Paddle Out: Apostle Islands National Lakeshore, Wisconsin

Travel to these destinations for tons of open space—and it's all yours

apostle islands national lakesh wisconsin solitude travel vacation devil's island

Apostle Islands skyscraper.     Photo: Ian Plant

The far edge of this 21-island archipelago is harder to reach than hubs like Stockton Island, but the payoff—empty campsites, little-known sea caves—beats camping amid a slew of families. Reserve campsite permits for Outer and Devil’s Islands a month in advance ($10 per night; 715-779-3397), and rent boats and gear at Living Adventures in Bayfield, which also guides trips (rentals from $32). Make the 18-mile paddle to Devil’s Island and spend the next morning exploring the park’s most extensive sea-cave system—a portico of red striped columns and galleries along the island’s north rim—before the wind flushes them with afternoon waves.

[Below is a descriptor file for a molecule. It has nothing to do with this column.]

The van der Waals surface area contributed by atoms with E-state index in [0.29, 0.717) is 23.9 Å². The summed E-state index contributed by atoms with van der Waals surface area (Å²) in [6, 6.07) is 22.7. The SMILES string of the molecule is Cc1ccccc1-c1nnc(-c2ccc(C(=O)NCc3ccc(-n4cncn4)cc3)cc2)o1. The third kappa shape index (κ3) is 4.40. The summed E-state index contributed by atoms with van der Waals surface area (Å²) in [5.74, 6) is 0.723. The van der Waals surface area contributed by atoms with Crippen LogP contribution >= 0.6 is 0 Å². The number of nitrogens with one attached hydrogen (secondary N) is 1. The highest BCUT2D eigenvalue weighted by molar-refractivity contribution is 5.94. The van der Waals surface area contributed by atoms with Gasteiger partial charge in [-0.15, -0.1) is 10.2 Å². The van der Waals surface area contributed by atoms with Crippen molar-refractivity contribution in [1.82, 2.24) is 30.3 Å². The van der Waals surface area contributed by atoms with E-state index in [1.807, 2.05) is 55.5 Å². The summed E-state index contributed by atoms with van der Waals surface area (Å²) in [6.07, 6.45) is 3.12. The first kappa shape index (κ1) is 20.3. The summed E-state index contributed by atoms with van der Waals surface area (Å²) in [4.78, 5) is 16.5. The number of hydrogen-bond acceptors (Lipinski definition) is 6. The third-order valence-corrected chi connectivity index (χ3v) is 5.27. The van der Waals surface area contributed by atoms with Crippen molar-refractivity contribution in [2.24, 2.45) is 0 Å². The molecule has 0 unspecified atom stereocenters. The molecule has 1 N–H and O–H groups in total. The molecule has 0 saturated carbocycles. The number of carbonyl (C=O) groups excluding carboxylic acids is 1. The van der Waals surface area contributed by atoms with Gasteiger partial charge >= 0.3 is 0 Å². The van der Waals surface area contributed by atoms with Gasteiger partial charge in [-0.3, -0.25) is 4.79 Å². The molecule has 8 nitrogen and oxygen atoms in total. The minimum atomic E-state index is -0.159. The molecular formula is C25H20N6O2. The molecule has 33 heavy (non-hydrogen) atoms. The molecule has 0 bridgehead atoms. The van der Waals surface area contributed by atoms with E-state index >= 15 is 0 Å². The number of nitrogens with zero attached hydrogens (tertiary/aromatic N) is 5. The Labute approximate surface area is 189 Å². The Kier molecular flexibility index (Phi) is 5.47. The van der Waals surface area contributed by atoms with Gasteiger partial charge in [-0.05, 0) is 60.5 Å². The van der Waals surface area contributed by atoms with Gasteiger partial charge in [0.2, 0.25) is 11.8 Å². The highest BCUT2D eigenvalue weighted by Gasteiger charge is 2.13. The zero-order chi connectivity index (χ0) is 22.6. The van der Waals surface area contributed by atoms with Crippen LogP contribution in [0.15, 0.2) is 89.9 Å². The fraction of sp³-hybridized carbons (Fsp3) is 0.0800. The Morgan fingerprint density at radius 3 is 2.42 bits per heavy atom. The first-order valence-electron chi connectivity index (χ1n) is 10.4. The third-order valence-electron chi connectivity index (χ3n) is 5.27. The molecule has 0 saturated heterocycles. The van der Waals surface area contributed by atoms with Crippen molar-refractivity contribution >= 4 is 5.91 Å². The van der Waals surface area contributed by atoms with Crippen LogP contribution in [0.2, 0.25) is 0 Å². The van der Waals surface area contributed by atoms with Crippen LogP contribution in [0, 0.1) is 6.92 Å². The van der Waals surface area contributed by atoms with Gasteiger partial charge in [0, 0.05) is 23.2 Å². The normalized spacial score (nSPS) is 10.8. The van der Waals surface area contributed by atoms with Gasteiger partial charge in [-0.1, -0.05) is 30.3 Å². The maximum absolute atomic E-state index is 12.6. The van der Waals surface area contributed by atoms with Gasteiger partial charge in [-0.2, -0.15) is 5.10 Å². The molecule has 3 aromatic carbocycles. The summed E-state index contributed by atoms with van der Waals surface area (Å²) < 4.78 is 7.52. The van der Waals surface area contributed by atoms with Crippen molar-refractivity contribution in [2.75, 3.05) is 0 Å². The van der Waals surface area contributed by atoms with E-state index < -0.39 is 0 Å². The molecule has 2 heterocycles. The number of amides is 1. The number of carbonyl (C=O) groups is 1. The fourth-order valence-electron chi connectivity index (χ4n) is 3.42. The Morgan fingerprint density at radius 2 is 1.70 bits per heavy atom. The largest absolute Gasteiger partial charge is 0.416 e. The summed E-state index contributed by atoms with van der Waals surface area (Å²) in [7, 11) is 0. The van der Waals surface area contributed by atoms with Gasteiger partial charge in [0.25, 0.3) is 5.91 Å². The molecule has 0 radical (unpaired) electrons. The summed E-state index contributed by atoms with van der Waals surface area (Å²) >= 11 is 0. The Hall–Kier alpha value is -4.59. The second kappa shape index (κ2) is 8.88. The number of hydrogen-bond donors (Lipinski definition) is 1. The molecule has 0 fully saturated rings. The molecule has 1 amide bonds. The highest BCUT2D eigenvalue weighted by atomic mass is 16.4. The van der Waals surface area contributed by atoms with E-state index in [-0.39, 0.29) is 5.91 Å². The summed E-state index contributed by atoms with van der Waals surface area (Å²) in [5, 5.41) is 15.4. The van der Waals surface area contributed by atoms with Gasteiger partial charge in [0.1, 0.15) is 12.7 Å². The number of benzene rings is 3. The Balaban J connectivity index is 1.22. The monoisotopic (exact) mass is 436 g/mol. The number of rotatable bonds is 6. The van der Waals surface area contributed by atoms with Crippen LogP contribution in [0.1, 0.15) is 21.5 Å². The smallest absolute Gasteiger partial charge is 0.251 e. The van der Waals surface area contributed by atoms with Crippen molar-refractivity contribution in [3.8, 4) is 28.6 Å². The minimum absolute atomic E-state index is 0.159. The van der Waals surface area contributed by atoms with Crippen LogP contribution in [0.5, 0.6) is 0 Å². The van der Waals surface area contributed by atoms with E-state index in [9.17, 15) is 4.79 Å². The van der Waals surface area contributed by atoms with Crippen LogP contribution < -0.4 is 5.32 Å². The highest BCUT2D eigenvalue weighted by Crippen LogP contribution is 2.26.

On day two, make your way past red sandstone boulders that litter the shoreline to Outer Island, which has numerous small waterfalls and a 140-year-old lighthouse to explore. On day three, head inland to Oak Island, where you can stretch your legs on 11 miles of trail. Grab campsite A, which abuts a long sandspit beach. As you paddle back to Bayfield on your last day, check out the 100-year-old wrecks of the Fedora, Ottawa, and Coffinberry, each lurking just below the surface.

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